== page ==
and his men commenced pushing off the roof, the Indians at the same time firing upon 
them, from under cover of the blockhouse. Captain Biggs, on the first alarm, ran down
the ladder into the room below to get his rifle, when a ball entered a wiudow and
wounded him in the wrist.  Soon the Indians had surrounded the house, and attempted to
break in the door with their tomahawks. Those within braced it with puncheons from the
floor.  In the panic of the moment several of the men wished to escape from the cabin,
but Captain Kirkwood silenced them with the threat of taking the life of the first man
who made the attempt, asserting that the Indians would tomahawk them as fast as they
The people of Wheeling - one mile distant - hearing the noise of the attack, fired a swivel
to encourage the defenders, although fearful of coming to the rescue. This enraged the
Indians the more; they sent forth terrific yells, and brought brush piled it around the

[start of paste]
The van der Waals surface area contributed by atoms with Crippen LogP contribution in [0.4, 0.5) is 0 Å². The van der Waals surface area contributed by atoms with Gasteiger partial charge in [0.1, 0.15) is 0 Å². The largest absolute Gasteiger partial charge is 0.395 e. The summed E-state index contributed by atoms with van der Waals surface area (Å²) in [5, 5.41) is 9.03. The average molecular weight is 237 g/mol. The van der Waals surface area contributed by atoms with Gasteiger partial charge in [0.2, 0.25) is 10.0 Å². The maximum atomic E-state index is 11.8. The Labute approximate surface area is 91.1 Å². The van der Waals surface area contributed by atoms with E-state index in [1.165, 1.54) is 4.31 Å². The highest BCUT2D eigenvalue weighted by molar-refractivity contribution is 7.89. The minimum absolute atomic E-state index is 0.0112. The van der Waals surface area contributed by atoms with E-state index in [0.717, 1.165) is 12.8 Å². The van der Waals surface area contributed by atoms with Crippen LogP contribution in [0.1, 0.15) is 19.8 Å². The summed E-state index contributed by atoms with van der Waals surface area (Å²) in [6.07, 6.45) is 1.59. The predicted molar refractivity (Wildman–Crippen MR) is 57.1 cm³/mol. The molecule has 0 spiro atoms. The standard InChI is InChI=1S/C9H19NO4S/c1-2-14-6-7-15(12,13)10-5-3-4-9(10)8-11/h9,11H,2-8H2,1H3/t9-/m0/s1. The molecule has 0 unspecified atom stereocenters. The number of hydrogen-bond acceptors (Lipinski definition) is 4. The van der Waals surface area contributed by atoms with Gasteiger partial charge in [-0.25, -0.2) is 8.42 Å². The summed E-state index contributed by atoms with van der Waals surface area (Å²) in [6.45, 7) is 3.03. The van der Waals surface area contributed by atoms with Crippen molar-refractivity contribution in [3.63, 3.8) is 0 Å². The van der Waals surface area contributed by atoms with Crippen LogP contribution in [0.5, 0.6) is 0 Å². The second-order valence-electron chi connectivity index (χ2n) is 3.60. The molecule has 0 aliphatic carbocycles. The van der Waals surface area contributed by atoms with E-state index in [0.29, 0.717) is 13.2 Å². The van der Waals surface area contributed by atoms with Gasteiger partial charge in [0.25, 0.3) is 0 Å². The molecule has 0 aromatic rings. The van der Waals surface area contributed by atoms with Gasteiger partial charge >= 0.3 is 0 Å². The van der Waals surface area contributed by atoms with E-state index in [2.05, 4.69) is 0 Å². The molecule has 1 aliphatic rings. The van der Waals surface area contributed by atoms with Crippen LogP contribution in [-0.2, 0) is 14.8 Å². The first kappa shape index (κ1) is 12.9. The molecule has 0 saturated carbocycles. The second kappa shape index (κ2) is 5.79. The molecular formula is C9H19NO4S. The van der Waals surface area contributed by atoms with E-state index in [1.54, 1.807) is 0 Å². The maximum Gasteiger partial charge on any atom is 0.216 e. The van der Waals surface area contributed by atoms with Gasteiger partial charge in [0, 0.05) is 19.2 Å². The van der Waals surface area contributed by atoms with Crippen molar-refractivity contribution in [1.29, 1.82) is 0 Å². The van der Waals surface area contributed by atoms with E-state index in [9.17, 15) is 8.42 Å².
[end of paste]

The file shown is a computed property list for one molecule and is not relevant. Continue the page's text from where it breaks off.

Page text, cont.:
cabin, and set it on fire.  Those within in a measure smothered the flames, first with the
water and milk in the house, and then with damp earth from the floor of the cabin. The
fight was kept up about two hours, until dawn, when the Indians retreated. Had they 
attacked earlier, success would have resulted. The loss of the Indians, or their number,
was unknown - only one was seen. He was in the act of climbing up the corner of the
cabin, when he was discovered, let go his hold and fell.  Seven of those within were
wounded, and one, a Mr. Walker, mortally.  He was a brave man. As he lay, disabled and
helpless, on his back, on the earth, he called out to the Indians in a taunting manner.  He